A retail store occasionally runs out of certain items. This happens for a number of reasons: unexpected popularity of a particular item, such as one that has attained fad appeal among teenagers; an unusually large purchase, such as buying up all of a store's cups for a party; or a failure by the manufacturer to make and ship on time certain items. Stock control is a way the retailer avoids running out of stock through tracking what is on hand, what has been sold and what is on order. It is a crucial part of a business.
Good customer service for a retailer consists partly of having adequate supplies of what the customer wants to buy. If a store runs out of a particular product, the customer buys it somewhere else -- perhaps establishing a relationship with a competitor. Not only has the retailer lost a sale; it possibly has lost a good customer as well.
Retail inventory consists of what products are on the store shelves plus the products in boxes in the storage room. As customers deplete the stocked shelves, more stock comes out of storage to replace what has been sold. Keeping track of the inventory on hand allows the store owner or manager to know when to order additional stock of the items before they sell out and this is especially crucial when selling on Amazon.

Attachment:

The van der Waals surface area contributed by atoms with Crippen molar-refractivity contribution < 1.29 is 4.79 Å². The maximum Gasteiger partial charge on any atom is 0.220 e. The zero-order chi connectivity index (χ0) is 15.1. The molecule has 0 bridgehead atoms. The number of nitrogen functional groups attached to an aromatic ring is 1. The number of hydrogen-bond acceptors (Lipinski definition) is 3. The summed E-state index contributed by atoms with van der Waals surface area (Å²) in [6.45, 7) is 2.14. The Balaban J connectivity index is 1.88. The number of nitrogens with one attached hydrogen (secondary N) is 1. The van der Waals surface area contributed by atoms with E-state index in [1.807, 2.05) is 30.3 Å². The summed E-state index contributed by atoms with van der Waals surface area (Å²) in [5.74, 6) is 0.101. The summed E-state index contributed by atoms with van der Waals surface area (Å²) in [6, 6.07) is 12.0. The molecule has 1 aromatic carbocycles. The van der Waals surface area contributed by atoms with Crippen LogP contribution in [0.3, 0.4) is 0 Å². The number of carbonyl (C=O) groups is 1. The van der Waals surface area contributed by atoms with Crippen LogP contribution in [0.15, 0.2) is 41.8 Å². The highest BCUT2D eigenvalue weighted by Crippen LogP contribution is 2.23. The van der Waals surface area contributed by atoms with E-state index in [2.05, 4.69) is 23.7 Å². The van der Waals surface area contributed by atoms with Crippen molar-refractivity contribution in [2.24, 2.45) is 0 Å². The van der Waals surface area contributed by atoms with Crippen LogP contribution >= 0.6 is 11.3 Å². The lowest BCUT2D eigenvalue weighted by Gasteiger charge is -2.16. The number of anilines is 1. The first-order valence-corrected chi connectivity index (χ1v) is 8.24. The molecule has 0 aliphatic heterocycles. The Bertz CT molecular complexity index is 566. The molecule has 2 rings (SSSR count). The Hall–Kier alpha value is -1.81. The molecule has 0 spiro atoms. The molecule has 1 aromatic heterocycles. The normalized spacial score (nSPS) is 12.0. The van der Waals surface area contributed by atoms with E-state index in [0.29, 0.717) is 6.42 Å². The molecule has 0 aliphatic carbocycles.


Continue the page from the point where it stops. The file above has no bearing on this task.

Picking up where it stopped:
"Shrinkage" is a term used in retail to designate any mysterious disappearance of inventory. It is derived from a starting count of inventory on the shelves and in storage. As goods are sold, the inventory should decline by the amount of sales. Sometimes, there is less inventory than expected, which normally means goods have been stolen or misplaced and this happens at Amazon warehouses just as often as everywhere else.
Identifying missing inventory helps the retailer know to improve store security or inventory tracking procedures. Tracking sales over years also helps the retailer know how much to order of certain products at different times of the year.
For example: When cups sell out at the beginning of July, the retailer can figure it is because of Fourth of July parties, and he will know to order more cups, and possibly plan a special Fourth of July promotion of cups etc.
Keeping track of goods on order allows a retailer to verify that replacement stock has been ordered. Monitoring order status alerts the retailer to possible delays in delivery in time to find another source of those goods from an alternate distributor. Manufacturers and distributors occasionally face fulfillment problems due to weather, machinery breakdown, labor strikes, unexpected demand and transportation problems.
A detailed analysis of delivery times can prompt a retailer to change distributors or to figure seasonal delays into the timing of his orders. Customers don't care why a product is not available for purchase when they want it; they only know the retailer failed. A detailed system of stock control keeps the customer satisfied and the retailer in business.
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